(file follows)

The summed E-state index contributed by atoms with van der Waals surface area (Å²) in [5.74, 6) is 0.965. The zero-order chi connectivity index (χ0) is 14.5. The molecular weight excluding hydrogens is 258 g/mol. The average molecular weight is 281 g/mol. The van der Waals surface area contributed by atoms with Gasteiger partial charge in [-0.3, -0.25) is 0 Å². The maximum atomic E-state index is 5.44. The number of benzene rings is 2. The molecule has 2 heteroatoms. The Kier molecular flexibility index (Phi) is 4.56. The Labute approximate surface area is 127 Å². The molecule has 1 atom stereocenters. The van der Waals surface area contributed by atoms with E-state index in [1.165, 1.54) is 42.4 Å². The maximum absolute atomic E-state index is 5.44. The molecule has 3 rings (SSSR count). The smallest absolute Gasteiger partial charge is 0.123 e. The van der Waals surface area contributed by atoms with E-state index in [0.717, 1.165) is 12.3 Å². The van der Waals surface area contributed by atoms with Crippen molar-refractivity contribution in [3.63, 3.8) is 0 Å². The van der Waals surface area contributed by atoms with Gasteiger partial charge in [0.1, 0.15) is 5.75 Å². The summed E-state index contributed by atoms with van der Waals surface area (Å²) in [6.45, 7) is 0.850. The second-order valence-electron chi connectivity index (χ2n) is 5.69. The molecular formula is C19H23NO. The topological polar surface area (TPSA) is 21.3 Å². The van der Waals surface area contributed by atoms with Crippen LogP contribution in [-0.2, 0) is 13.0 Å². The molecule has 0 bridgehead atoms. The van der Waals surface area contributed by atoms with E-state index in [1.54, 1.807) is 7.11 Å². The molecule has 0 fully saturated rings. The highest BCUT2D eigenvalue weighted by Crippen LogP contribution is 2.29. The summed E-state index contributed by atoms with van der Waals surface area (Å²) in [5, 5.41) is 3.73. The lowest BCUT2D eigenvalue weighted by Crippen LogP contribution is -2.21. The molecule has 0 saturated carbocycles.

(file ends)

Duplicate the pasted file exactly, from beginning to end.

The summed E-state index contributed by atoms with van der Waals surface area (Å²) in [5.74, 6) is 0.965. The zero-order chi connectivity index (χ0) is 14.5. The molecular weight excluding hydrogens is 258 g/mol. The average molecular weight is 281 g/mol. The van der Waals surface area contributed by atoms with Gasteiger partial charge in [-0.3, -0.25) is 0 Å². The maximum atomic E-state index is 5.44. The number of benzene rings is 2. The molecule has 2 heteroatoms. The Kier molecular flexibility index (Phi) is 4.56. The Labute approximate surface area is 127 Å². The molecule has 1 atom stereocenters. The van der Waals surface area contributed by atoms with E-state index in [1.165, 1.54) is 42.4 Å². The maximum absolute atomic E-state index is 5.44. The molecule has 3 rings (SSSR count). The smallest absolute Gasteiger partial charge is 0.123 e. The van der Waals surface area contributed by atoms with E-state index in [0.717, 1.165) is 12.3 Å². The van der Waals surface area contributed by atoms with Crippen molar-refractivity contribution in [3.63, 3.8) is 0 Å². The van der Waals surface area contributed by atoms with Gasteiger partial charge in [0.1, 0.15) is 5.75 Å². The summed E-state index contributed by atoms with van der Waals surface area (Å²) in [6.45, 7) is 0.850. The second-order valence-electron chi connectivity index (χ2n) is 5.69. The molecular formula is C19H23NO. The topological polar surface area (TPSA) is 21.3 Å². The van der Waals surface area contributed by atoms with Crippen LogP contribution in [-0.2, 0) is 13.0 Å². The molecule has 0 bridgehead atoms. The van der Waals surface area contributed by atoms with E-state index in [1.54, 1.807) is 7.11 Å². The molecule has 0 fully saturated rings. The highest BCUT2D eigenvalue weighted by Crippen LogP contribution is 2.29. The summed E-state index contributed by atoms with van der Waals surface area (Å²) in [5, 5.41) is 3.73. The lowest BCUT2D eigenvalue weighted by Crippen LogP contribution is -2.21. The molecule has 0 saturated carbocycles.